The Train Wreck
Bill discovered that a staff member had been involved in a pattern of behavior that threatened the stability of the staff member's personal life and the integrity of the rest of the staff. Months earlier Bill had become concerned about behavioral trends in this person's life and had confronted him but was angrily accused of being overly suspicious, judgmental, and prone to the legalistic excesses that we were all trying to escape. Wanting to believer the best, Bill backed off, but his suspicions had in fact been correct.
I'll never forget Bill's agony as he walked into the darkness of our cabin and described to me what he had just learned. In the shock of the moment, he could see nothing but absolute disaster. "The dream is over," he said.
Immediately upon returning home, Bill called a meeting with the elder board and disclosed the tragic truth. Personal feelings of intense sadness were forcibly pushed aside as these elders faced an immediate problem: what do we do now?
It was a destructive, ongoing pattern of behavior; it could not be ignored. But the person involved was a dear friend, a member of the team that shared a common dream, a devoted servant who had sacrificed for the ministry. Yes, the behavior had to be dealt with. But neither Bill nor the other elders could conceive of a ministry future without the entire team intact. True, the community spirit that had united us years earlier had begun to weaken, but beneath the surface tension, there still lingered the sense that we were in this together. Sure, there were ripples of frustration, even hostility. But we could work through that. In the end, we would all ride off into the sunset together, as we had always planned. Any thought to the contrary was unimaginable.
To protect the privacy of the person involved, the elders decided against a public disclosure; neither staff nor lay leaders were informed of the problem. The individual was allowed to continue in ministry, with the understanding that he would seek professional counseling and submit to the accountability and monitoring of the elders.
This is bad, thought Bill, but it'll all work out eventually. It'll blow over. We'll be back on track before we know it.
. . . But it wasn't long before I wished I were in Michigan again -- not to get away from Bill but to escape the growing tension at church. The staff situation came to a head in early September when the elders confronted the erring staff member with his ongoing pattern of behavior and his apparently unrepentant spirit. Rather than discuss the situation, he opted to resign. The elders accepted his resignation.
The following morning an elder announced the staff member's resignation, citing "differing philosophies of ministry," and wished him well in his new endeavors. The elders assumed the congregation would accept the partial explanation given, but they clearly misjudged. By the end of the service, the core members of the church were in an uproar. "Give us the truth! Tell us what's really going on!"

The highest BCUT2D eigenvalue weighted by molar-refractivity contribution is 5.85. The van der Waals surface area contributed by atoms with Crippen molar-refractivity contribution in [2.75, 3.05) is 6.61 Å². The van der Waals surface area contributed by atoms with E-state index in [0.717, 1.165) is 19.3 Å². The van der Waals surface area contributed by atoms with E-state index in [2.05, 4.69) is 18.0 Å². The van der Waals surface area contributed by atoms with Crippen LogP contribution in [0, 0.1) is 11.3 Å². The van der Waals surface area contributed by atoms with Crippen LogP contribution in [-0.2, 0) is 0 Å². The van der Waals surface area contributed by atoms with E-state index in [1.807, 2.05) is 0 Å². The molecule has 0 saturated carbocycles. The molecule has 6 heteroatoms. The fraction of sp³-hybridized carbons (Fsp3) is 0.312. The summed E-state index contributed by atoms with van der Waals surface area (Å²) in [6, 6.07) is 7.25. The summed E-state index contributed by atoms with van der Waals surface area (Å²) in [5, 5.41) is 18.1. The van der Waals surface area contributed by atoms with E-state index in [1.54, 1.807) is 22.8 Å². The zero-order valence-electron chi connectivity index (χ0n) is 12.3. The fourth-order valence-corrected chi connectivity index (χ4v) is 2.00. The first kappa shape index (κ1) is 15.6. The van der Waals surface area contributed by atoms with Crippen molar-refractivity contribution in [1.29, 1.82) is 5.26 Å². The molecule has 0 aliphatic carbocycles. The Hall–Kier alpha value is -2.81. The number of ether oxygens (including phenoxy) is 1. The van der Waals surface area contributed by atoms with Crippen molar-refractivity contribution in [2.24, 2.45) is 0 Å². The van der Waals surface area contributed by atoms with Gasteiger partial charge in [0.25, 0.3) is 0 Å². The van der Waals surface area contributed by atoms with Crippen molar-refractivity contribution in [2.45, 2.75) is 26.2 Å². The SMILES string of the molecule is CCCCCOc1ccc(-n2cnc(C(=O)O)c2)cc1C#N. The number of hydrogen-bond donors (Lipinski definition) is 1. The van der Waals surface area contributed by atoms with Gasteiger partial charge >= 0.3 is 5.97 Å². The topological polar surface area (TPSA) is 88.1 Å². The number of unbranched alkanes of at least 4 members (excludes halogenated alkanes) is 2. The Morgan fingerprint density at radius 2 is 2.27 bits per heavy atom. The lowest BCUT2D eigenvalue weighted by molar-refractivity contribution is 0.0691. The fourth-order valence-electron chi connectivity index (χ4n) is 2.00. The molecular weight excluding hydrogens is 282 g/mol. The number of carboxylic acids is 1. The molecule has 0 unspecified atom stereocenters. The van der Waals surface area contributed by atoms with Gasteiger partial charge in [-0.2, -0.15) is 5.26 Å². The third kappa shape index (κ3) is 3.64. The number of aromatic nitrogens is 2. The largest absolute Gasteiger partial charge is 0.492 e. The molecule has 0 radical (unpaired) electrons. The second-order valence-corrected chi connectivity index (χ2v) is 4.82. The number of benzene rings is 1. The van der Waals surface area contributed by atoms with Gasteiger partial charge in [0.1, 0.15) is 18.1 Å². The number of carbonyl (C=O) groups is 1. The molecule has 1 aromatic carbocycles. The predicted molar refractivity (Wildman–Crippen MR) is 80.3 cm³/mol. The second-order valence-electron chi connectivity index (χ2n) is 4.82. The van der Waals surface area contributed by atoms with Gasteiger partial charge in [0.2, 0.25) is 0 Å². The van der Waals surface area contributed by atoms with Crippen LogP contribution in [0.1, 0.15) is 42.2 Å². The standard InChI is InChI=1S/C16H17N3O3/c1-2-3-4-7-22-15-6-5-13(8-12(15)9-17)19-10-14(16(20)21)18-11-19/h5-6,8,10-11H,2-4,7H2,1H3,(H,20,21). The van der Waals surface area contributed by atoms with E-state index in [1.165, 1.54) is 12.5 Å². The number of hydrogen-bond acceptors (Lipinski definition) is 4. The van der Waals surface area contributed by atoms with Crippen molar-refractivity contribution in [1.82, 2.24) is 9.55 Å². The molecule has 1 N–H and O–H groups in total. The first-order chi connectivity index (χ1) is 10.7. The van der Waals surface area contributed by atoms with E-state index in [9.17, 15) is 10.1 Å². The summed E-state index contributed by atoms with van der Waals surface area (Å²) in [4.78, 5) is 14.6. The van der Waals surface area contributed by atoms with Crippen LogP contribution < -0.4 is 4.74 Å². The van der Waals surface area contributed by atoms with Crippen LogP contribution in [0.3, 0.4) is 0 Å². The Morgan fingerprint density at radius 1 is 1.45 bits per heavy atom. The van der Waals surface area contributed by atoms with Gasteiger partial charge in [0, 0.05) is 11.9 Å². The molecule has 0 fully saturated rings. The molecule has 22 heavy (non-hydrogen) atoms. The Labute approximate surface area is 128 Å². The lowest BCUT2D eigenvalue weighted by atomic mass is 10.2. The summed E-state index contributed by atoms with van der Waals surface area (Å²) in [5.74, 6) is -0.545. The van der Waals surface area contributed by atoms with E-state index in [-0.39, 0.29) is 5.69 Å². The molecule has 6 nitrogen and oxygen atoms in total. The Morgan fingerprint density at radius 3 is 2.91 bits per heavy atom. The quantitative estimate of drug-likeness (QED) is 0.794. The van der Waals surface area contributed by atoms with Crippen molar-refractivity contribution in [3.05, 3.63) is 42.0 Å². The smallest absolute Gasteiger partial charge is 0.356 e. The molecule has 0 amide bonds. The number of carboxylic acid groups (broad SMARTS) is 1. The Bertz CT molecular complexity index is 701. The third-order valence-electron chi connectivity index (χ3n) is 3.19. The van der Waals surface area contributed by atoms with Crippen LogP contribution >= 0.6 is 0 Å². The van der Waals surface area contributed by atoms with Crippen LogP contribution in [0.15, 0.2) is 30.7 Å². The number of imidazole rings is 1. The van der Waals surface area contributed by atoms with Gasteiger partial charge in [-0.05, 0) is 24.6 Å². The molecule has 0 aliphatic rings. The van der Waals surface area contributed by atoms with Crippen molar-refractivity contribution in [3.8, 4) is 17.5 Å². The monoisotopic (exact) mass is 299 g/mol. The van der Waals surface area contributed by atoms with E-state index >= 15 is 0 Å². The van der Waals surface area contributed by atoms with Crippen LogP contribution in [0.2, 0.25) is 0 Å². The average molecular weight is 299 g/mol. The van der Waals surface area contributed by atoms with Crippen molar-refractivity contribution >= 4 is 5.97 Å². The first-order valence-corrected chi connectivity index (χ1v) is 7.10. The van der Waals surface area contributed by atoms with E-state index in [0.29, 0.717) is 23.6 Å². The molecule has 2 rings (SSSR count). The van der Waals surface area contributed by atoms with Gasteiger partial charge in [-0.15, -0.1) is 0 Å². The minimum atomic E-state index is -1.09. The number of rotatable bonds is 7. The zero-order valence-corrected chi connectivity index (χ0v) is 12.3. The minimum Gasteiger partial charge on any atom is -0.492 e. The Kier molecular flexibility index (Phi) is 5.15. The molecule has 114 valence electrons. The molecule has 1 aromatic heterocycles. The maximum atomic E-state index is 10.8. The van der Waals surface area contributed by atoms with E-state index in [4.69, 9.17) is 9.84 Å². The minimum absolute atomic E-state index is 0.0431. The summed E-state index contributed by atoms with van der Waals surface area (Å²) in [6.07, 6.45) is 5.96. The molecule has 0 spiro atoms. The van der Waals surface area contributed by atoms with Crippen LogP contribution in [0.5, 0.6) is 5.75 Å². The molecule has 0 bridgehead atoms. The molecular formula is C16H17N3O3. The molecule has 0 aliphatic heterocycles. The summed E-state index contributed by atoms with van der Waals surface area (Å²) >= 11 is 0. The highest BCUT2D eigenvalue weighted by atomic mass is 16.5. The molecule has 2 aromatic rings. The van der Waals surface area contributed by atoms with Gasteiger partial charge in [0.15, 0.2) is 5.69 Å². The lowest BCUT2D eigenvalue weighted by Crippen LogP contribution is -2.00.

The elders tried to explain in positive terms the philosophical and personality issues that necessitated a "parting of the ways." But in order to protect the privacy of the resigned staff member, they hid the real issue behind an opaque screen of secrecy. When people questioned the former staff member, he too avoided a straight answer . . .
While many people trusted the elders' decision and chose not to demand further explanations, others filled in the information vacuum with an explanation of their own: Bill was after power. The elders were accused of being naive accomplices.
. . . Overnight we became embroiled in a nightmarish round of accusations and mistrust, of betrayal and hostility. Years later it is undoubtedly hard for an outsider to understand why the elders continued to hide the real issue, given the intensity of misunderstanding that existed . . . At night our phone rang with people informing me of the selfish and evil actions of my power-mongering husband. The elders met night after night to try and save what appeared to be a dying dream.
That is an excerpt from Lynne Hybels' story of the formative years of Willow Creek Community Church in Rediscovering Church. If you don't know about Willow Creek, it was really the first effective, and therefore the prototype, "seeker church." I know lots of folks think the idea for our sort of church began with David Foster, but what we do at BCC was actually trailblazed by Willow Creek nearly 20 years earlier.
It really does sound eerily similar, doesn't it? It struck me that way as I re-read it again this week. There's a lot more parallels too, including how crucial the elders were in getting the church back into shape. This portion is from a chapter in the book titled "The Train Wreck." It documents the disastrous events in the church in 1979. This church really did "go off the rails.
A few years later Willow Creek was on its way to becoming one of the largest attended churches in North America.